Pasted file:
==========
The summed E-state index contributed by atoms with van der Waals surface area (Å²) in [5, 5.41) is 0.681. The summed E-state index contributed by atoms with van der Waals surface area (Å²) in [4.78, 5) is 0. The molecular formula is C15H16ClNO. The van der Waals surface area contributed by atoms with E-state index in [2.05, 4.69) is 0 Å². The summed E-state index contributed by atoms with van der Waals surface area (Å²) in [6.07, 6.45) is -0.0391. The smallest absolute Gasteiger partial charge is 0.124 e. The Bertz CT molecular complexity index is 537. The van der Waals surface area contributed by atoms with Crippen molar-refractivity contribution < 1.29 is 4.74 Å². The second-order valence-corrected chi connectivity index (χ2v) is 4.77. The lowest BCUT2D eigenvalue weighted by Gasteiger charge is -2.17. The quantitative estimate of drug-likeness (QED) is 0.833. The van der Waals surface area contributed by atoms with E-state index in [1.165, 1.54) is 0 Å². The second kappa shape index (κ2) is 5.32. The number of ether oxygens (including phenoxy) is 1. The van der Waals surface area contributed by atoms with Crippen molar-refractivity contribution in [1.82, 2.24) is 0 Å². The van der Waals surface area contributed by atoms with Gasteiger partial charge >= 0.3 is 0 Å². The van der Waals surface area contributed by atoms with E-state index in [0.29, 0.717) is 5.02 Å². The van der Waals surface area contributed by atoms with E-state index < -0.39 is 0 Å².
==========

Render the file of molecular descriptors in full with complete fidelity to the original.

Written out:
The summed E-state index contributed by atoms with van der Waals surface area (Å²) in [5, 5.41) is 0.681. The summed E-state index contributed by atoms with van der Waals surface area (Å²) in [4.78, 5) is 0. The molecular formula is C15H16ClNO. The van der Waals surface area contributed by atoms with E-state index in [2.05, 4.69) is 0 Å². The summed E-state index contributed by atoms with van der Waals surface area (Å²) in [6.07, 6.45) is -0.0391. The smallest absolute Gasteiger partial charge is 0.124 e. The Bertz CT molecular complexity index is 537. The van der Waals surface area contributed by atoms with Crippen molar-refractivity contribution < 1.29 is 4.74 Å². The second-order valence-corrected chi connectivity index (χ2v) is 4.77. The lowest BCUT2D eigenvalue weighted by Gasteiger charge is -2.17. The quantitative estimate of drug-likeness (QED) is 0.833. The van der Waals surface area contributed by atoms with E-state index in [1.165, 1.54) is 0 Å². The second kappa shape index (κ2) is 5.32. The number of ether oxygens (including phenoxy) is 1. The van der Waals surface area contributed by atoms with Crippen molar-refractivity contribution in [1.82, 2.24) is 0 Å². The van der Waals surface area contributed by atoms with Gasteiger partial charge >= 0.3 is 0 Å². The van der Waals surface area contributed by atoms with E-state index in [0.29, 0.717) is 5.02 Å². The van der Waals surface area contributed by atoms with E-state index < -0.39 is 0 Å².